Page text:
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Topic: Servo Control (Read 4603 times) previous topic - next topic

zoomkat

People really need to do a reality check on servo based cam pan/tilt systems. Nobody can expect to get a $15 hobby servo pan/tilt to compare to a $1.5k servo pan/tilt, or a $150k professional cam conrol system. As to hobby servo based pan/tilt systems, the quality of operation depends a lot on the quality of design and control used in the construction.

http://www.servocity.com/html/pt-2100_pan__tilt_system.html
http://www.servocity.com/html/pan_tilt_roll___accessories.html
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jraskell


I tired 1000 delay after the attach, I should do that after the command to, didn't try that.

I will try thanks.


You should try to make your code a little smarter about how much delay it needs.  All servos have an advertised speeds, typically in seconds per 60º (which has always seemed rather odd to me, but that's the standard).  A bit of quick math can give you a value of say, milliseconds per degree.

So say your servo takes 0.17 second to rotate 60 degrees (that's fairly typical for a hobby servo, not too fast, not too slow).  That is 170ms to rotate 60º or 170/60 = 2.83ms to rotate 1º.   Round that up to 3ms per degree.

As long as you keep track of your current position, and your target position, you can easily calculate how long it will take for your servo to move to the new position.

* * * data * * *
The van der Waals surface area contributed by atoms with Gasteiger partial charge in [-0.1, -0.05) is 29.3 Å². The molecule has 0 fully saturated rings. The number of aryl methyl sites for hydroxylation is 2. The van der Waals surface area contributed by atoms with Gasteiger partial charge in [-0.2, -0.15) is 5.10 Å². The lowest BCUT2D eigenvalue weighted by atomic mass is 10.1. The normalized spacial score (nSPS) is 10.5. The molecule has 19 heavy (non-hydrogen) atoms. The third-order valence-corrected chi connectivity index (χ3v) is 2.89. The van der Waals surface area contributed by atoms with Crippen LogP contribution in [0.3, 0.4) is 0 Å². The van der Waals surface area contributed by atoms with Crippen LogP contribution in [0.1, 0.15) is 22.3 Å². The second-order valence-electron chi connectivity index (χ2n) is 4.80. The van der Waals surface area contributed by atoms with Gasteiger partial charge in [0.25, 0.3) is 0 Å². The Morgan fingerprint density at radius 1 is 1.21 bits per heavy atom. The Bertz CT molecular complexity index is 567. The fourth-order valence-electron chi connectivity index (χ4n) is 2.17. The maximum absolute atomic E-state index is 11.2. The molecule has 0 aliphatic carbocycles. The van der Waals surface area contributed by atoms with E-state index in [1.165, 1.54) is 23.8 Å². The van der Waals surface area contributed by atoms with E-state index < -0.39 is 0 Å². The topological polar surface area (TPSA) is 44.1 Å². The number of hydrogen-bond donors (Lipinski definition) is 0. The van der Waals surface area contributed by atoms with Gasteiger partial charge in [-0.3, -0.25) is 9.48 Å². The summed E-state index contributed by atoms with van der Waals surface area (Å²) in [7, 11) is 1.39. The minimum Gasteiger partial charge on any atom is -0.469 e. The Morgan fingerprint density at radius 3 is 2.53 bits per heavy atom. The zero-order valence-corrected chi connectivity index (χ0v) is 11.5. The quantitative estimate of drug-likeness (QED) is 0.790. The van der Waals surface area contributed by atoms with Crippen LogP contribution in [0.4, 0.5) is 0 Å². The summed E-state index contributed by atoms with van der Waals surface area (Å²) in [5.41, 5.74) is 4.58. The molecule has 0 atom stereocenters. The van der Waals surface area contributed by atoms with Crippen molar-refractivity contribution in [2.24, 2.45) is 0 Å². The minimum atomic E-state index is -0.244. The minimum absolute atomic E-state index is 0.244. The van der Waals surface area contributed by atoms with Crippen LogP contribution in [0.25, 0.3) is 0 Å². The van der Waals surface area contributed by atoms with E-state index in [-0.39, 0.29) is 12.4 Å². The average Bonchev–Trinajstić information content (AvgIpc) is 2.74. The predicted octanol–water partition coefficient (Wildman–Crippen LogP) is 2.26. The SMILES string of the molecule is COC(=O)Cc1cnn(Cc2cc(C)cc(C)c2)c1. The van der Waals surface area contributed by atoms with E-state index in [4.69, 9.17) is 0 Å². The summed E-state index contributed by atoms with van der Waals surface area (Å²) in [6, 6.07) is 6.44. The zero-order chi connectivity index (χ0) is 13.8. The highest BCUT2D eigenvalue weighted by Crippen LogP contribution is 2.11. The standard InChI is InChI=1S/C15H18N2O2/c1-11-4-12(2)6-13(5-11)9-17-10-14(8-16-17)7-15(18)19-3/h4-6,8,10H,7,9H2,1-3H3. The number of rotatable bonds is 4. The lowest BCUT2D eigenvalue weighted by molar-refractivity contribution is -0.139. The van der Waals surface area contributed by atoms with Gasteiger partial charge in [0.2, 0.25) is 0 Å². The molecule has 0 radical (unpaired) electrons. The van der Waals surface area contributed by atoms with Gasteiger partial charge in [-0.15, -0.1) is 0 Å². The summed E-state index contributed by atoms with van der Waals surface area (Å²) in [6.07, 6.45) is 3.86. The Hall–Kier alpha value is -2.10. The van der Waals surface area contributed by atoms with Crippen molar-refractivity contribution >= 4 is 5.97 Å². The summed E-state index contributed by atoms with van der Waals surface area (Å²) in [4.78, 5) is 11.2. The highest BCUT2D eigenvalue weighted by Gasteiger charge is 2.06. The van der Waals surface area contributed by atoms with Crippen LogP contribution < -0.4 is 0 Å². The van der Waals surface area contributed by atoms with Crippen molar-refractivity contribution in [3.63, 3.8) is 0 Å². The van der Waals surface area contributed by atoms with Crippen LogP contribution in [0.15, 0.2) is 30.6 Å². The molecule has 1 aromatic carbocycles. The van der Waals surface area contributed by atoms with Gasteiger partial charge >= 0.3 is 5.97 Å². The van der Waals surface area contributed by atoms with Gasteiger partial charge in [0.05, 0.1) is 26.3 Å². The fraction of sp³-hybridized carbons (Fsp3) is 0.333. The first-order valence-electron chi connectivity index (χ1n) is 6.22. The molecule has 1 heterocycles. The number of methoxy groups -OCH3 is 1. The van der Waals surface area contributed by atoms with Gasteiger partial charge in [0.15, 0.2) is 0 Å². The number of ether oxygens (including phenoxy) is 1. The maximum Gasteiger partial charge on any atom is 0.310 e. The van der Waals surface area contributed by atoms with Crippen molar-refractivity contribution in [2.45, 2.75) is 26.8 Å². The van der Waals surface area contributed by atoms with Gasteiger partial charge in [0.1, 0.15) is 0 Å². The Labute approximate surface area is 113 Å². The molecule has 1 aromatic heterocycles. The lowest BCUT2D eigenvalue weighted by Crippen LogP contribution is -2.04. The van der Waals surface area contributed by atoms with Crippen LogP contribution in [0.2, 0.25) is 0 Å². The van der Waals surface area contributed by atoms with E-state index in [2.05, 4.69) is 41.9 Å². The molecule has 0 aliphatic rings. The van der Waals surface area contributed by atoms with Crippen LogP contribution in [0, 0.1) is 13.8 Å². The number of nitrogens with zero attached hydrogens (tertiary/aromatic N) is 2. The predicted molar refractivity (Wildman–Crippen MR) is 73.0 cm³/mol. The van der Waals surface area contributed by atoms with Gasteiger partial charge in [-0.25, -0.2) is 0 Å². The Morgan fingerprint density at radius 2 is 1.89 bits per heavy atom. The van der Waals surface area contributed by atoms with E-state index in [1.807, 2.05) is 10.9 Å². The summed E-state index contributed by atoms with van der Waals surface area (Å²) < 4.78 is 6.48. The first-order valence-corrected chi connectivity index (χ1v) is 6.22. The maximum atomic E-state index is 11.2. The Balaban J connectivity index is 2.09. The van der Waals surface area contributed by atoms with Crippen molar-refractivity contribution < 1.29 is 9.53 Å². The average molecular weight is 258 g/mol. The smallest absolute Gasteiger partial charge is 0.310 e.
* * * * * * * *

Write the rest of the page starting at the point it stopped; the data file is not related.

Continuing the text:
I'd also recommend handling the pan & tilt together.  That way it pans and tilts at the same time, one synchronous, smooth operation, as opposed to first panning, then tilting serially.

PaulS

Quote
which has always seemed rather odd to me, but that's the standard

Given the typical use for a hobby servo, such as steering a car, positioning a rudder, operating as a throttle, etc., 60 degrees is generally the full range that the servo needs to sweep. How much throttle travel do you have, and how much servo movement is required to make the throttle travel that far?

jraskell


Quote
which has always seemed rather odd to me, but that's the standard

Given the typical use for a hobby servo, such as steering a car, positioning a rudder, operating as a throttle, etc., 60 degrees is generally the full range that the servo needs to sweep. How much throttle travel do you have, and how much servo movement is required to make the throttle travel that far?


Well there you go.  Makes more sense knowing that.  Guess I've never used hobby servos in the manner they were designed for. :)

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